My computer has 8gb of physical memory. I'm running some memory intensive processes that quickly eat up that 8gb. When the physical memory runs out, it starts using the virtual memory and I see pagefile.sys quickly shoot up to several GB in size. The free space on my main hard drive is low and I can't afford to buy a new one at this time. Because of this, I have to set my virtual memory on drive C: to around 1gb. My solution was to use my 32gb sandisk flash drive to hold another pagefile.sys. I changed my virtual ram settings to include my flash drive, with an initial size of 16gb and a maximum size to around 29gb, then restarted my computer.

I wrote a small python script to use up all available memory. It uses up what's left of the 8gb of physical memory, taps into the main drive's 1gb of virtual memory, then crashes. The flash drive remains untouched. I used dir /a g:\pagefile.sys to see if it even made a paging file on the drive, and it has not. I'm at a loss and google searches have not been helpful.

Is there a hidden step I'm missing? My goal is to be able to run my processes, which will take up easily 10-15gb of ram. Speed is not a primary concern here, just stability.

I am using windows 7 home premium 64 bit. The flash drive is a 32gb sandisk cruiser formatted to ntfs.

  • even if you get it to sort of work this method will be too slow... use the flashdrive to free up space on your hard drive so that you can use that. – Tyson Oct 2 '14 at 2:41
  • This could be only a "temporary" solution. Depending on your application, VM can involve a lot of write activity which could burn through the flash drive's service life. – fixer1234 Oct 2 '14 at 3:23
  • The process crashing has to do with per-process limits and nothing to do with system limits. – David Schwartz Oct 2 '14 at 5:10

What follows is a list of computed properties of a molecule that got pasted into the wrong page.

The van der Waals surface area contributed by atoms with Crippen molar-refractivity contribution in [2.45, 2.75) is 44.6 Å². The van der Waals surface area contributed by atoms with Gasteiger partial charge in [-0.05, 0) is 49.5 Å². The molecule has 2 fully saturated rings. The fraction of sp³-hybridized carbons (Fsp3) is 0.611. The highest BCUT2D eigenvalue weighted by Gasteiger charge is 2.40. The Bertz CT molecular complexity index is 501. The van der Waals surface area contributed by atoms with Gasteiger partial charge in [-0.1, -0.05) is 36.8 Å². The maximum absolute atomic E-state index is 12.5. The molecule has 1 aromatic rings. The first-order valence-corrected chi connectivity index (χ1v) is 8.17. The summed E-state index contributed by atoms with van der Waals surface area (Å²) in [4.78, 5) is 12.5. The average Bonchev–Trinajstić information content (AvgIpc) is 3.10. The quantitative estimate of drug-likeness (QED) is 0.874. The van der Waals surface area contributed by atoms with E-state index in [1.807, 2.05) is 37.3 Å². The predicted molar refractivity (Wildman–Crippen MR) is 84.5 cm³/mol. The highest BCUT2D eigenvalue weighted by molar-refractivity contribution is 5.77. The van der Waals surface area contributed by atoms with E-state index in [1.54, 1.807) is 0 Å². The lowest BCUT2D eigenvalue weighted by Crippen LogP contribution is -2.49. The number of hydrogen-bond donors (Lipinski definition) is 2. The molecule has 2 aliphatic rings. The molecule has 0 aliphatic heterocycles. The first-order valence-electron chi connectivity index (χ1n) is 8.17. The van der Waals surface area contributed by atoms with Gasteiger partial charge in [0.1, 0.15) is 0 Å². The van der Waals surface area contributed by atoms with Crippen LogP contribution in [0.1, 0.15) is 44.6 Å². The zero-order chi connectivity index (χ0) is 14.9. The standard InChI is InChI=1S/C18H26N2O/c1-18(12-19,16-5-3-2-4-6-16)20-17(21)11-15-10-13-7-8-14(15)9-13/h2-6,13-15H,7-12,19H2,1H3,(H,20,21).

The feature you're asking about is called ReadyBoost. It's a feature that was introduced in Windows Vista.

First, get rid of the pagefile.sys on the flash drive. It won't do you any good. Go to My Computer, right-click on your flash drive, and choose Properties. Then go to the ReadyBoost tab, and choose "Dedicate this device to ReadyBoost".

If you do not see the tab, then your drive does not support it. This Wikipedia article explains the requirements better than I can. One thing not on the Wikipedia page though is the fact that SanDisk flash drives in particular do not have their removable media bit set. This means the drive appears to Windows as a USB hard drive rather than a flash drive. That may make it incompatible.

  • 1
    A small note I would like to add: ReadyBoost only uses the flash drive for disk caching. It only speeds up things like file access, opening applications, indexing, etc, and it does NOT act like Virtual Memory, which is real memory needed by programs to run. The only real solution for your case is to either upgrade your RAM or use less RAM (by closing down unneeded background processes and services) – 9a3eedi Oct 2 '14 at 5:14

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